IRA Bombing Victims Remembered In Aldershot 47…

IRA Bombing Victims Remembered In Aldershot 47 Years Later The bomb hit the officers’ mess at 16 Parachute Brigade killing seven people and injuring 19 others, 1972

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IRA Bombing Victims Remembered In Aldershot 47 Years Later

The bomb hit the officers’ mess at 16 Parachute Brigade three weeks after Bloody Sunday, killing seven people and injuring 19 others.

The local community and military personnel came together for a short service in Aldershot (Picture: PA).

Respects have been paid to those who lost their lives 47 years ago when the Official Irish Republican Army (Official IRA) bombed the 16th Parachute Brigade officers’ mess killing seven people and injuring 19.

Family, friends, the local community and military personnel came together for a short service, where wreaths were laid on the memorial stone at Montgomery Lines in Aldershot.

The bombing was the first attack on mainland Britain during the Northern Ireland troubles.

And despite the passage of time, for many, the memories are still raw.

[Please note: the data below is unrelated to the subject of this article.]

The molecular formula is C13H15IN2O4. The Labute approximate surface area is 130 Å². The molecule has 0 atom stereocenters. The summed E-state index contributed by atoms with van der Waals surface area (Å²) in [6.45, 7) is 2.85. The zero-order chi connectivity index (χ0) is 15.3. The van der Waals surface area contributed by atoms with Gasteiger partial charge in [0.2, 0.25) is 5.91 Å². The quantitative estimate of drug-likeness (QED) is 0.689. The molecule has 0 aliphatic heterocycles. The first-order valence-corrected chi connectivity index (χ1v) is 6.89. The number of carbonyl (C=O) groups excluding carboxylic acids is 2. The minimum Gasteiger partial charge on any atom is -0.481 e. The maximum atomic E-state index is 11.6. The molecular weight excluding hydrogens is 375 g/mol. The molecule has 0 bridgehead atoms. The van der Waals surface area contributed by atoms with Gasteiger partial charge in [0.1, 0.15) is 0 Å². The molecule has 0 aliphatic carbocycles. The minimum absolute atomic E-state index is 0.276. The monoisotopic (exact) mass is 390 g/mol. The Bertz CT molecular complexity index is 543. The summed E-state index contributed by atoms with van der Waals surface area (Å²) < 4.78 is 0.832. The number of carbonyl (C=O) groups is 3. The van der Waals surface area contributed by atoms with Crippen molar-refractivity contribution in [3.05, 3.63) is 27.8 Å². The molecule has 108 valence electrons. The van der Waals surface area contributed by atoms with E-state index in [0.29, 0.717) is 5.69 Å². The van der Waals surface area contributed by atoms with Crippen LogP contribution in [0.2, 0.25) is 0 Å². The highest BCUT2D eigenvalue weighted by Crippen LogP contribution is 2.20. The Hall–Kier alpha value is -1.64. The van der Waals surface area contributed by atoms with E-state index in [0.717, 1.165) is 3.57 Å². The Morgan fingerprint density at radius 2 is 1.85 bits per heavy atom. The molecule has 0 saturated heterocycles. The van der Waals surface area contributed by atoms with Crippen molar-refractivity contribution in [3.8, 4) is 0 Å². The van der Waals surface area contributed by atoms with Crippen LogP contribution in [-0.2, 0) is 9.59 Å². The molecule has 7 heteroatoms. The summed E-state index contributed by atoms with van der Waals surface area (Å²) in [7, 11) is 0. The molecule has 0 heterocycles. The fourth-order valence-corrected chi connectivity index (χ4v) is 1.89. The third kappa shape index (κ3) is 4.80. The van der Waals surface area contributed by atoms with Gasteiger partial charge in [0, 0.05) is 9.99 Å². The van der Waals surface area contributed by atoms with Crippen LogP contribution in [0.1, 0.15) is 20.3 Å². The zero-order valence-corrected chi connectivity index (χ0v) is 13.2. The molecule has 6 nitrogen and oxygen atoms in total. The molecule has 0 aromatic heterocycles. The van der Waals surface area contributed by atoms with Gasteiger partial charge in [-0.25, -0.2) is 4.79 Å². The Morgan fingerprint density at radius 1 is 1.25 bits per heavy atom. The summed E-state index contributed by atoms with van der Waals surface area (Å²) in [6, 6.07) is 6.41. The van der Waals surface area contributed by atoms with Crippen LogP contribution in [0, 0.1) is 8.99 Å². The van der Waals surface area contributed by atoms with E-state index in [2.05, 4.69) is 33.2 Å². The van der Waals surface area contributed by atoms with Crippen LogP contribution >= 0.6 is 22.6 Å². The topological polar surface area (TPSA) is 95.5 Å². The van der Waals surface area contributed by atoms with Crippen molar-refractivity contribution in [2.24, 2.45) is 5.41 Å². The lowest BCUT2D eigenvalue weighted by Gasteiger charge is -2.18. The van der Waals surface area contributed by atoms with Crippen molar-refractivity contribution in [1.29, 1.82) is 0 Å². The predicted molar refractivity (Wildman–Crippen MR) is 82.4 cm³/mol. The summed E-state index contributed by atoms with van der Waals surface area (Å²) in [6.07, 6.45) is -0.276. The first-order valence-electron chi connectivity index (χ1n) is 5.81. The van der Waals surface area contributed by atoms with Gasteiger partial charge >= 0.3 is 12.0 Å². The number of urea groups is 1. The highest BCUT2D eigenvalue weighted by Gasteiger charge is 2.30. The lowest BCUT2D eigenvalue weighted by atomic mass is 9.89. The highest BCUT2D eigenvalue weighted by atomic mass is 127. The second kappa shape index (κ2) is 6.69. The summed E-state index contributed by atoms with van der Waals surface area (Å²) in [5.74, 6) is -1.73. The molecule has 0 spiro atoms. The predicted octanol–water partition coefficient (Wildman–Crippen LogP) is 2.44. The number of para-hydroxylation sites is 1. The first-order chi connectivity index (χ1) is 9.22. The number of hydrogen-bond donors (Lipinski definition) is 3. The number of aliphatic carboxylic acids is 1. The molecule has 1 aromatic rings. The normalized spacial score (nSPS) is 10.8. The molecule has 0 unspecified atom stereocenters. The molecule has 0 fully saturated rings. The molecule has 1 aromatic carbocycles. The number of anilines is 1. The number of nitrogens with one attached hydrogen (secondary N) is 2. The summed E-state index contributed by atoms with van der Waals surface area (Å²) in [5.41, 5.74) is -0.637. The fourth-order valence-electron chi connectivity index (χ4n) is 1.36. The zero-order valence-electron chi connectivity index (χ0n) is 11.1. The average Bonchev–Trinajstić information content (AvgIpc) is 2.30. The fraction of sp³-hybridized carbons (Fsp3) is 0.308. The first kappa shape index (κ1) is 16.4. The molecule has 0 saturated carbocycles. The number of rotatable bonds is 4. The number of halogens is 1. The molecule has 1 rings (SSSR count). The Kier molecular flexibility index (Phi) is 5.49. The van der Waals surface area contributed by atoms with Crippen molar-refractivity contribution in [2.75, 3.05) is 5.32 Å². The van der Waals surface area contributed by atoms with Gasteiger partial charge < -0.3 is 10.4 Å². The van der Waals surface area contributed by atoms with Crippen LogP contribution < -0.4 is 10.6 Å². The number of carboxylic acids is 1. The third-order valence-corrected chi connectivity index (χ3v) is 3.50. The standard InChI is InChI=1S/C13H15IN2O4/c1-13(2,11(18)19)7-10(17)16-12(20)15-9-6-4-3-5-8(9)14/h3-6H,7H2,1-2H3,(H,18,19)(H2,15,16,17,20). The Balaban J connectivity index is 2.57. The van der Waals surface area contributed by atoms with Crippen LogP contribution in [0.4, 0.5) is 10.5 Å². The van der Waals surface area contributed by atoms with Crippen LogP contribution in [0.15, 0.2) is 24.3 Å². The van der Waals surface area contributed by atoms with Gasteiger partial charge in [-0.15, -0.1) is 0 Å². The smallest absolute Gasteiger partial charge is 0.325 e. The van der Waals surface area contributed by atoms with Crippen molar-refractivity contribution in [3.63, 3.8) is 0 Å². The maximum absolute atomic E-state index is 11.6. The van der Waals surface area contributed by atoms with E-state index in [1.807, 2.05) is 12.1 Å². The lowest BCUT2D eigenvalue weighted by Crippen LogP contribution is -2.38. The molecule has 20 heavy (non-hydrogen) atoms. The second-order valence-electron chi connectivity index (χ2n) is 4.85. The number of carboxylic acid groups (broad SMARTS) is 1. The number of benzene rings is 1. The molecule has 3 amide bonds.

What Happened?

On 22 February 1972, in Aldershot, the British Army’s 16th Parachute Brigade came under attack from the Official IRA during a bombing at their Headquarters in Montgomery Lines.

The bombing was the first attack on mainland Britain during the Northern Ireland troubles (Picture: PA).
Operatives from the Official IRA parked a 1971 light blue Ford Cortina containing a 280-pound time bomb outside the officer’s mess which exploded at 12:40 pm.

This was the first major act of war against the British Army on English soil in retaliation for Bloody Sunday which saw 13 people die after troops opened fire on civil rights demonstrators, with another victim dying in hospital.

The huge explosion ripped through the mess, demolishing sections of the building, killing seven and injuring 19.

Soldiers were the intended targets but were not present as the regiment was stationed abroad and most staff officers were in their offices rather than the mess.

Those who lost their lives 47 years ago today were British Army officer, Captain Gerry Weston, a Roman Catholic Chaplain who had recently returned from service in Ulster, gardener John Hasler and five female cleaners: Mary Bosley, Jill Mansfield, Joan Lunn, Sheri Munton and Margaret Grant.

Brigadier Rowley Manns, who at the time of the bombing was acting head of the South-East District, condemned the “senseless killing” of civilians and said Aldershot was an open-plan garrison and difficult to defend.

Following the attack, there was enhanced security at military establishments.

There is now a memorial stone by the site of the explosion and although the land where the barracks once lay has been bought by developers and new homes are being built, there will be a memorial garden to the victims as part of the housing development.